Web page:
24 July 2017
Caring for Kew’s bamboos
Kew Diploma student Sophie Walwin reveals the challenges and delights of looking after Kew’s Bamboo Garden.
Where can I find the Bamboo Garden?
Tucked away in a hollow between the Lake and the Rhododendron Dell, in what is often a relatively quiet part of the Gardens. Early morning is a magical and tranquil time to visit, when you can enjoy the sound of the wind gently rustling the leaves.
What plants should I look out for?
The striking, yellow-caned Chusquea (from southern South America) is the only bamboo in the collection that has solid canes (they are usually hollow).
Phyllostachys nigra (black bamboo) produces shiny black canes if grown in full sunlight.
Nandinas are flowering shrubs that are often planted around sacred sites – although in the UK they may be more well-known as amenity shrubs spotted in car parks! These shrubs have the advantage of being tough whilst also providing a beautiful display of flowers in summer, followed by attractive red berries in autumn and winter. Although known as sacred bamboo, Nandina is actually a member of a different plant family – the Berberidaceae.
Gingkos can be seen growing around the Minka House, and look particularly stunning in autumn when the leaves turn bright yellow. Several ginkgo cultivars with different shapes and forms can be seen.
Is the Bamboo Garden home to other wildlife?
Dragonflies and damselflies can be seen dancing around the foliage. There is also much birdlife – making the most of the shelter provided by the undergrowth.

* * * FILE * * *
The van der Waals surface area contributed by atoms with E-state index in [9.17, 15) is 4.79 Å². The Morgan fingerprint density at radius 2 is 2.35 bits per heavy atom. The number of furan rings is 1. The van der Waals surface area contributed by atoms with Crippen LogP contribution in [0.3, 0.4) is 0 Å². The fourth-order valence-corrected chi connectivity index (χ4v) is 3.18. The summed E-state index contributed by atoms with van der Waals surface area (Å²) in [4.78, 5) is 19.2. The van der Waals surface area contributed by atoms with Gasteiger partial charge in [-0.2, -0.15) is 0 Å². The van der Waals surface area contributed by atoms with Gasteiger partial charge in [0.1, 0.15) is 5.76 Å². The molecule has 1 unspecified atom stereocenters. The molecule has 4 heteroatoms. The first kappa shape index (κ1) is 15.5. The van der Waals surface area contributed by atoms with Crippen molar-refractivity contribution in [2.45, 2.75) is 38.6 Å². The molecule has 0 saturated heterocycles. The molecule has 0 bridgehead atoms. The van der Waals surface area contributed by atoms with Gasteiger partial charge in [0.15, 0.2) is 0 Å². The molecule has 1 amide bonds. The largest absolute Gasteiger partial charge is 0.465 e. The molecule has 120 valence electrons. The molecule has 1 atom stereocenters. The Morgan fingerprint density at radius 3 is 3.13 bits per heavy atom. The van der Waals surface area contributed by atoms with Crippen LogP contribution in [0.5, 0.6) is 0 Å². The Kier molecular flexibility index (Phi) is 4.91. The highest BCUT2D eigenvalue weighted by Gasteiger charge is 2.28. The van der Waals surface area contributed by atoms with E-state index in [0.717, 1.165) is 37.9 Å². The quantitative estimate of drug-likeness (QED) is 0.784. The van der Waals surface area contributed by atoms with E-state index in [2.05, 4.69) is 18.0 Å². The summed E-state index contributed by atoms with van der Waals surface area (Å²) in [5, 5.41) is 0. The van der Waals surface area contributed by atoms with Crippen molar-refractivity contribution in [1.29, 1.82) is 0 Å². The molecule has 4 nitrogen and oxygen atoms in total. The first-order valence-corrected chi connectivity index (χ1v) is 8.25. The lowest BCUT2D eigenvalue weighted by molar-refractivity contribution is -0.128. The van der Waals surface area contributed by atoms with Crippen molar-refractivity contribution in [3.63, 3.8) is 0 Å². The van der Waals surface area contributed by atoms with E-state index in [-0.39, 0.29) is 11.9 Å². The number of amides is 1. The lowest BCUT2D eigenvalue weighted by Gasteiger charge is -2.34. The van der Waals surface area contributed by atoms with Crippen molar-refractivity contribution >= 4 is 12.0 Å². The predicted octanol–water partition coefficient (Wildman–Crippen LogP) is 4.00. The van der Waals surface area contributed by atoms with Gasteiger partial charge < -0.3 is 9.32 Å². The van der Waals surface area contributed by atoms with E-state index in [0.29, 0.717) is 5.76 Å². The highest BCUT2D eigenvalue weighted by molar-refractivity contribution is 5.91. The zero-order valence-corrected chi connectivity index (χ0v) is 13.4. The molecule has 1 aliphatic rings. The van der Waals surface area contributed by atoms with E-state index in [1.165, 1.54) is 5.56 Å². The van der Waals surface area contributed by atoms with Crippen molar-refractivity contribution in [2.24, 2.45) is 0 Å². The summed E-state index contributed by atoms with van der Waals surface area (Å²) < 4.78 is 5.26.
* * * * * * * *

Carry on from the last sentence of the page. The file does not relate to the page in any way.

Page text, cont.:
Also worth looking out for is the striking squid fungus (Clathrus archeri), which has previously been spotted in the mulch around bamboos at Kew. Also known as devil’s fingers, this cage fungus starts off resembling an egg, which then opens to reveal tentacle-like structures.
Are bamboos difficult to grow?
One of the hardest parts of looking after Kew’s Bamboo Garden is keeping it all watered. Most plants are kept in individual polypropylene containers (as bamboos can be invasive) and hence hoses have to be moved from one to the next – of the many specimens currently grown there! It is important to keep a humid environment for optimal growth.
Bamboos use a lot of energy when they flower and may die back after flowering. Depending on the species and their energy reserves they may continue growing again – so don’t rush to dig up your bamboo if it goes brown after flowering.
Bamboos are generally tough plants, and pests and diseases are not a major problem. There is one key exception to this though - squirrels can cause a lot of damage, and may take hundreds of new shoots, chew them out and then walk off! Mites can also infect foliage, for example that of Phyllostachys species.
What is the best thing about being a Kew Diploma student?
One of the best things about being a Kew Diploma student is getting to work in lots of different parts of the Gardens – students move to a new area every few months to gain new experiences.
A career in horticulture can bring great opportunities for travelling – there are lots of travel funds – and you may find yourself able to explore the world through plants, to experience different climates and learn new horticultural techniques.
What advice would you give a budding horticulturist?
Visit lots of gardens and meet lots of people in the horticultural industry – networking can be helpful. And take the time to study plants in as much detail as possible.